Get an Annual Flu Shot

Flu (influenza) is a contagious respiratory illness. Flu symptoms can range from mild to life-threatening. Flu season typically spans the fall and winter months. The best thing you can do to protect yourself and others is to get a flu shot near the start of flu season each year.

Answers To Your Questions About The Flu

Flu symptoms often appear quickly. If you have the flu, you may experience one or more of the following:

  • Fever* or feeling feverish/chills
  • Cough
  • Sore throat
  • Runny or stuffy nose
  • Muscle or body aches
  • Headaches
  • Feeling tired
  • Vomiting and diarrhea (more common in children)

*Not everyone with flu will have a fever.

NOTE: Flu symptoms are similar to the symptoms of COVID-19. Check with your doctor if you think you may have been exposed to COVID-19 or want help reviewing your symptoms.

These groups of people are at greater risk for flu complications:

  • Adults 65 or older
  • Pregnant women
  • Young children (especially under the age of 2)
  • People living with chronic conditions, including heart disease, asthma, diabetes, cancer, HIV/AIDS, and certain neurologic conditions in children

Learn more about specific health and age factors that increase risk of serious complications from the flu.

No, the shot will not give you the flu. The flu shot stimulates an immune system response so that your body is prepared to resist the virus. Allergic reactions to the flu vaccine are possible, but extremely rare. 

Plan to get your flu shot in early fall, preferably before the end of October.

Talk to your primary care provider (PCP). They may offer the shot in their office or recommend other locations, such as local pharmacies. You may also find flu shot clinics in your neighborhood or sponsored by your employer.

Yes, pregnant women can receive the flu shot recommended for their age.

The flu shot is recommended for most people 6 months and older, but there are exceptions. Patients with life-threatening allergies to ingredients in the vaccine, such as gelatin and antibiotics, or patients with Guillain-Barre Syndrome should consult their doctor before getting vaccinated. Patients with egg allergies should consult these Centers for Disease Control and Prevention (CDC) guidelines.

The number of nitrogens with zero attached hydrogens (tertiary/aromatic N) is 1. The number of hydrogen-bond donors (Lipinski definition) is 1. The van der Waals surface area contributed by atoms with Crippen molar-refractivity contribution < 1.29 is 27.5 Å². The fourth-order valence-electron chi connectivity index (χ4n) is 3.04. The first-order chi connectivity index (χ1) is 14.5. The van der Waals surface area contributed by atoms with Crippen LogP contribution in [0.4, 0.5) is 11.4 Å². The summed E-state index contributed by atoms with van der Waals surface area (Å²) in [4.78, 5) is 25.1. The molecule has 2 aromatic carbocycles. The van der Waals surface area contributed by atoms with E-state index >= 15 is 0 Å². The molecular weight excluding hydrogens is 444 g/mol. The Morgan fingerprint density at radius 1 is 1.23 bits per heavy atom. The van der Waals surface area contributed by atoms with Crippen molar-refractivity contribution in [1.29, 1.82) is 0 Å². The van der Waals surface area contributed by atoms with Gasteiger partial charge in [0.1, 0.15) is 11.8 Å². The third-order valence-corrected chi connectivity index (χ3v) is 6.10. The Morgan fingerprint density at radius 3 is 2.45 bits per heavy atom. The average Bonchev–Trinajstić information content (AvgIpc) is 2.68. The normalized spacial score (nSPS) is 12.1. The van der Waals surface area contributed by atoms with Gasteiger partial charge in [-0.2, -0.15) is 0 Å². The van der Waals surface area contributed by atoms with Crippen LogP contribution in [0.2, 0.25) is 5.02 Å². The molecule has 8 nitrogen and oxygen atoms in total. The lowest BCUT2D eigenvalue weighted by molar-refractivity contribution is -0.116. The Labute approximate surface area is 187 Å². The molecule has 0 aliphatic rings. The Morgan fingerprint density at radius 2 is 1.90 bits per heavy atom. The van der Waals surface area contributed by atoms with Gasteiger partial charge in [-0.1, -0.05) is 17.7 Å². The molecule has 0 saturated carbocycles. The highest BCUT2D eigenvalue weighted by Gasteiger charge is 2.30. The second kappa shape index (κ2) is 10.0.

There are some basic habits to help prevent getting or spreading the flu.

  • Stay home if you’re sick. Avoid contact with anyone who is sick.
  • Cover your mouth and nose with a tissue if you sneeze or cough. Then throw the tissue away.
  • Wash your hands often. Use hand sanitizer with at least 60% alcohol if you can’t get to a sink.
  • Try not to touch your eyes, nose, or mouth.
  • Clean frequently touched surfaces.
  • Keep yourself healthy! That means regular exercise, plenty of sleep, a healthy diet, and lots of fluids.

Many of these same precautions help you protect against other respiratory illnesses, like the coronavirus (COVID-19).

Parents and caretakers of children, especially those under age 5, should know the potential dangers of the flu. The flu infects millions of children every year. It is highly contagious and more dangerous than the common cold. Children with serious health problems like asthma, and diabetes, and neurological and immune system disorders are especially vulnerable to infection.

Several different flu vaccines exist for each strain of the virus. The vaccine your child receives depends on their age and what strains of flu are predicted to be active this year. Your pediatrician will know what vaccine is right for your child.

Learn more about children and the flu from the CDC.

The CDC say there is no research to show a flu shot will make you more likely to get COVID-19. 


Protect Yourself and Others

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